Train versus muscle car
Posted by Irina Yastrebova on Wednesday, November 14, 2018 02:45 PM
If you ever watched how a train starts to move you remember well the very characteristic beginning - a locomotive starts first and then every next car starts just a moment later. It creates a chain reaction from front to back. Now compare it to a start of a rear drive car. The back wheels start moving and pushing the whole mass of a car forward moving from back to front. When you are riding your horse remember - a horse is not a train like mover, he is a muscle car mover; pushing power from behind not pulling power in front
Lots of times riders encourage and create in their horses train like attitude toward transitions. When a horse doesn't move off the leg promptly riders lean forward, lose contact by giving reins away too much and sometimes start bouncing trying to make their horse move. The horse in such situations will pull his neck forward and up, lean on his shoulders and pull their body forward dragging their hind end like a train car. I see two main reasons why riders fall into such behavior:
  1. Riders are very keen to help their horse, they basically start moving themselves before the horse initiates anything
  2. Riders are impatient and lack focus and observational skills. They just want to go regardless of the quality of a transition
In either cases the horses are learning to drag their bodies around. They usually have their necks stretched out and heads way ahead of the vertical lines creating even more overloading of their shoulders and front feet. Such horses are very hard in the mouth because they need their necks and heads to balance themselves and cannot adjust them easily upon a request from their rider. If a horse pulled into a frame by the rider's hands there is no lightness because the horse is not in self-carriage and cannot sustain the frame without rider's hands.
The most fundamental lesson a horse has to learn is to initiate the movement from the hindquarters. This will make him a nice riding horse and preserve his body for a long healthy life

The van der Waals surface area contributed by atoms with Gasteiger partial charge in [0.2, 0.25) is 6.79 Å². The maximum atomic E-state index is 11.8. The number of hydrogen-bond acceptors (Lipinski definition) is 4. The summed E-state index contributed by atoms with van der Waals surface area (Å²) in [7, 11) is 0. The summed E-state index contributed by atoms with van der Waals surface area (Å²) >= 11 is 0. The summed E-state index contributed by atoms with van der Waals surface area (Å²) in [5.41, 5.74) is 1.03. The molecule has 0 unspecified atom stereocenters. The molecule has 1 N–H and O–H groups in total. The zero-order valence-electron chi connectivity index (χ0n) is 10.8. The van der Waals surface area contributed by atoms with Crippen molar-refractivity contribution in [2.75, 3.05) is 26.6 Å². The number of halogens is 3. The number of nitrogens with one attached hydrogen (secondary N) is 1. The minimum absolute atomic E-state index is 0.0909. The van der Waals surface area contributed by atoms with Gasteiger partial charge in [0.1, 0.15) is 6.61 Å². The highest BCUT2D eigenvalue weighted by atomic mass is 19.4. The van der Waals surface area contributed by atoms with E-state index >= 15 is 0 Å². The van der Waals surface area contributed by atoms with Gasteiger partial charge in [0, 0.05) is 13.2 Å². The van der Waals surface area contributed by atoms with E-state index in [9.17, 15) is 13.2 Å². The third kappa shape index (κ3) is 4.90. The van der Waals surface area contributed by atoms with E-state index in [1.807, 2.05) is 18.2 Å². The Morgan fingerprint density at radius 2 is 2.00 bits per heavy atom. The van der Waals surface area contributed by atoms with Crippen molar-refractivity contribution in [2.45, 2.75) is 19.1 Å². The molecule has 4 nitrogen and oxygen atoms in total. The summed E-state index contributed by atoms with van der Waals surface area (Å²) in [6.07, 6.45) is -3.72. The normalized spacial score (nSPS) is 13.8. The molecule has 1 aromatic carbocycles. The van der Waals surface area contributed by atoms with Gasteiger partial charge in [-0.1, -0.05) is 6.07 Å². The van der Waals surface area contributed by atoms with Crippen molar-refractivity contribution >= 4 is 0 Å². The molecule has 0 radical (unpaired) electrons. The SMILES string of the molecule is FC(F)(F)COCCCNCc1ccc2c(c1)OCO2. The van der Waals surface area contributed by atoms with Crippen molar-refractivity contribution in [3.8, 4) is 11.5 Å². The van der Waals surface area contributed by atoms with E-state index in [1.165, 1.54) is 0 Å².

ALL transitions have this principle in mind from as simple as walk- trot to as advanced as halt to collected canter or piaffe. When a horse carries you with his supple back and powerful hind end it feels amazing. When they drag you forward by their forehand, their backs are stiff and dropped there is no ease of mobility or comfort for either horse or rider.
The best way to teach it to a horse is a walk- trot transition
Several important considerations:
  • A young or green horse does not need to be on the bit yet. However, contact is a must for a future dressage horse. This contact is established in walk and it should not change for trot transition. If in walk the contact is not consistent and a horse feels unsteady or fighting it work on it first before asking for trot.
  • The main request comes from the leg. The leg aid is rather quick (pulse, touch, bump, kick) not squeeze and hold. Later, the aid will be more sophisticated and requires less leg. Seat will be sufficient - tipping pelvis by engaging core muscles.
  • Refrain from leaning forward or tightening lower back muscles. Doing that will make you stiff and ahead of the horse.
  • Do not be in a hurry to go. Observe your horse's reactions. If he is hesitating or plainly ignores your request use sharp enough correction - spur, whip - to make your point. You must convince him to start the trot from the hind end - pushing himself into trot, not dragging himself into it. This is most difficult part for many riders and the biggest challenge is rider's attitude not horse's,. Riders try to be nice to their horses and using sharp corrections is perceived as "mean", "wrong", etc. Riders have a "ceiling" and do not go beyond that. Horses very quickly learn rider's ceiling and do not bother to be very responsive.
Always remember - you are not the one who does the movement. It is your horse! Your job to have a quiet, balanced seat to make his job easier. Your job is to be a good boss/manager who observes and corrects if necessary and leaves the horse alone if he is doing well. Easier said then done. Patience and ability to see require experience which only comes from practice and making mistakes. Without mistakes there is no learning for ether horse or rider! Turn your horse into Ferrari instead of allowing him to be a Train :D
Happy riding...
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My blog is about teaching, riding and training. I share what is important to me in my work with horses and riders. The writing helps me to think things over and have a better understanding of training ideas and priciples.
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